Covenanted Governments Essay Research Paper The covenant

Covenanted Governments Essay, Research Paper

The covenant is very dear to our modern world, being that many political philosophers that shaped our modern world based much of their theories on a covenanted government. When looking at the United States, the theory was considered important from the Mayflower Compact and on. The theory of a covenanted people is associated with Locke, Hobbes, and Rousseau. Our framers took all of the aforementioned history and philosophy in account to develop our virgin nation. The concept of a covenant and covenanted form of government has greatly metamorphisised over time into nations such as ours. The thoughts of its origins are also very electric and diverse. Despite all of these idiosyncrasies, there runs a common thread through a compact form of government, and that is power is in the hand of a sovereign and all involved in the government are there by tactic consent.

Around the time the pilgrims rebelled against King James in England, philosophy was abundant, especially that influenced by the belief in god. A majority of the governments around the world were monarchies. As far as our country is concerned, the pilgrims were the first to establish a covenanted government with the Mayflower Compact. This compact stated that all aboard the ship headed for the new city of God , were under the rule of God. Here is the clincher: even though it was a government under the rule of God, the agreement was that the people in God s name would run the institutions of government. People executed God s will his permission . In these times, people believe that they were carrying out God s name and very will. These people weren t bound together by caprice and whim, but for and out of necessity and deep-rooted religious beliefs. They formed a civil body politics so they may increase their chances at survival.

The next vital document that was created in the New World was the Fundamental Orders of Connecticut. This document was closely related to the Mayflower Compact in that it was made in the name of God, it established a theocracy. This document brought people together in a tacit agreement that they would obey the word of God, as interpreted by the people and the sovereign appointed (a magistrate). The fundamental Orders and the Mayflower Compact are very distinct from the Articles of Confederation and the US Constitution in that they are theocracies. The people governed the letter two of the aforementioned; religion played little or no importance. Even the philosophers that helped shape our government left God out of their text, placing man natural law before God.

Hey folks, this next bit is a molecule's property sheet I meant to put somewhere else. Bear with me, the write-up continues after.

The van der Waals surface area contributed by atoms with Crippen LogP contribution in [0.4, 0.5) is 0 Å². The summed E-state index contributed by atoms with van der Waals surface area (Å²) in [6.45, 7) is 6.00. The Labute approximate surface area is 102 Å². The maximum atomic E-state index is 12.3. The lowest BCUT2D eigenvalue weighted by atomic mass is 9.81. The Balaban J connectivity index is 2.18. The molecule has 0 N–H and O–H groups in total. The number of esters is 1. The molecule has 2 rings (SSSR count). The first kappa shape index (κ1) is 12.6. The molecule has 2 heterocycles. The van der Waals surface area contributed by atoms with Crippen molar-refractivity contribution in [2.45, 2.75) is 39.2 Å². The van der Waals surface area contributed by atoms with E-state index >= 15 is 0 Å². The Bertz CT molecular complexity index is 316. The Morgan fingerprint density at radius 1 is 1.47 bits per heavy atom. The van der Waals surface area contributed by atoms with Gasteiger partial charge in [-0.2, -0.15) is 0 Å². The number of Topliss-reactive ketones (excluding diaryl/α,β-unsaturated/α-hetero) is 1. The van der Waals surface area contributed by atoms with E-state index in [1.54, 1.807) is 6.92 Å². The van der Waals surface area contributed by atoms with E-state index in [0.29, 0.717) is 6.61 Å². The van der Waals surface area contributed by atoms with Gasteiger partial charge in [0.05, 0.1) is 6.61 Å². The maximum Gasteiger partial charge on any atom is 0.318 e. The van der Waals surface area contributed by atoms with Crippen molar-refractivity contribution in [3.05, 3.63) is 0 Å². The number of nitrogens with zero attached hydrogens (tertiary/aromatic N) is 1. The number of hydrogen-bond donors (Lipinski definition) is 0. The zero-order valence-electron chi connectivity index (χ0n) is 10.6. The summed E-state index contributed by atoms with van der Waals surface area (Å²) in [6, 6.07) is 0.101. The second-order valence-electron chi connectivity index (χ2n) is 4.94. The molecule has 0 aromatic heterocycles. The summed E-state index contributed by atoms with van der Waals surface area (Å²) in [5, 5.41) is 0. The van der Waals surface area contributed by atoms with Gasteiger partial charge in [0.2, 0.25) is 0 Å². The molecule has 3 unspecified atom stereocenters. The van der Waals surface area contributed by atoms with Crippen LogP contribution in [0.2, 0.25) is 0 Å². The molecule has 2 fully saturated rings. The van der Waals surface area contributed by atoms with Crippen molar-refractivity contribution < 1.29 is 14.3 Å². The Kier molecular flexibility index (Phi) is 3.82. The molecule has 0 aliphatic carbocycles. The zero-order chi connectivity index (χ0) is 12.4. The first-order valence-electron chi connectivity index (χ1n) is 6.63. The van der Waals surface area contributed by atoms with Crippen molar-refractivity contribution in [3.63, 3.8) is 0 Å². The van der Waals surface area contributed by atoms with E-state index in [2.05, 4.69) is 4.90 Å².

John Locke was one of the influential philosophers upon government. He advocated and wrote a dissertation on the compact theory of government. He believed that humans formed together to escape the hand to mouth state of nature. Absolute freedom was the only rule that governed, and man needed more than that, he needed control. Man desired property and material wealth they desired to acquire it. Out of sheer loathing for absolute freedom and the factious need for material wealth, man came together to form a community. Absolute freedom was tacitly given up in exchange for the protection of human life and property. Rules were made and followed, thus necessitating the need for a government. Yet who does one follow and why? The people governed the people. Common man made up the rules to follow and others followed them because they made them and they were in their interest (property). Government became a contract between man and man. It protected individual rights (natural rights) in exchange for freedom. How is this possible? According to the rational behind this, man is obviously very ambitions and greedy, desiring things of the world, and seeing himself as an individual outside of nature. He sees himself above nature. He defines his world and everything is there for him to use, at his disposal. That is why property was one of the underlying reasons for government, because man is interested only in himself and material again. Society supplied the allowance for property as well as the grounds for keeping it. This was the liberty allowed. Liberty and freedom were not pure, for they were supplemented by rules. Rules that supported socialization and individuation. Faction could be realized thus why people supported and enforced this way of government. The essential thing to remember is this was before certain men could rise above others and gain more power and influence.